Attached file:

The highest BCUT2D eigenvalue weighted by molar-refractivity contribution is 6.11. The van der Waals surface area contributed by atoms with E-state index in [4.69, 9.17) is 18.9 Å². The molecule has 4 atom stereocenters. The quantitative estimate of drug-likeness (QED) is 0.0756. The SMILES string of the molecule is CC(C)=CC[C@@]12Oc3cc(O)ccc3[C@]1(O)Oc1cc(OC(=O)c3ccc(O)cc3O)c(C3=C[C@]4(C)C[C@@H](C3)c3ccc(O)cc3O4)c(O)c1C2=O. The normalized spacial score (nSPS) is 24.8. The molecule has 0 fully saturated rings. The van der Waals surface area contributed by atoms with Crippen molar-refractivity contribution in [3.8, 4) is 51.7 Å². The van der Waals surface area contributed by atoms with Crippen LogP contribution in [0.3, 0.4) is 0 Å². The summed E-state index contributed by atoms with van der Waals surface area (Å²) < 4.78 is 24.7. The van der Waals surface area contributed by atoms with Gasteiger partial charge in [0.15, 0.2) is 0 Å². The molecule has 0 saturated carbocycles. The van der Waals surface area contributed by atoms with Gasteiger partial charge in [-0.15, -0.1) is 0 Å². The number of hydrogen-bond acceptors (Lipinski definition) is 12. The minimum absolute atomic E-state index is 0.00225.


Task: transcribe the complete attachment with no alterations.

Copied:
The highest BCUT2D eigenvalue weighted by molar-refractivity contribution is 6.11. The van der Waals surface area contributed by atoms with E-state index in [4.69, 9.17) is 18.9 Å². The molecule has 4 atom stereocenters. The quantitative estimate of drug-likeness (QED) is 0.0756. The SMILES string of the molecule is CC(C)=CC[C@@]12Oc3cc(O)ccc3[C@]1(O)Oc1cc(OC(=O)c3ccc(O)cc3O)c(C3=C[C@]4(C)C[C@@H](C3)c3ccc(O)cc3O4)c(O)c1C2=O. The normalized spacial score (nSPS) is 24.8. The molecule has 0 fully saturated rings. The van der Waals surface area contributed by atoms with Crippen molar-refractivity contribution in [3.8, 4) is 51.7 Å². The van der Waals surface area contributed by atoms with Crippen LogP contribution in [0.3, 0.4) is 0 Å². The summed E-state index contributed by atoms with van der Waals surface area (Å²) < 4.78 is 24.7. The van der Waals surface area contributed by atoms with Gasteiger partial charge in [0.15, 0.2) is 0 Å². The molecule has 0 saturated carbocycles. The van der Waals surface area contributed by atoms with Gasteiger partial charge in [-0.15, -0.1) is 0 Å². The number of hydrogen-bond acceptors (Lipinski definition) is 12. The minimum absolute atomic E-state index is 0.00225.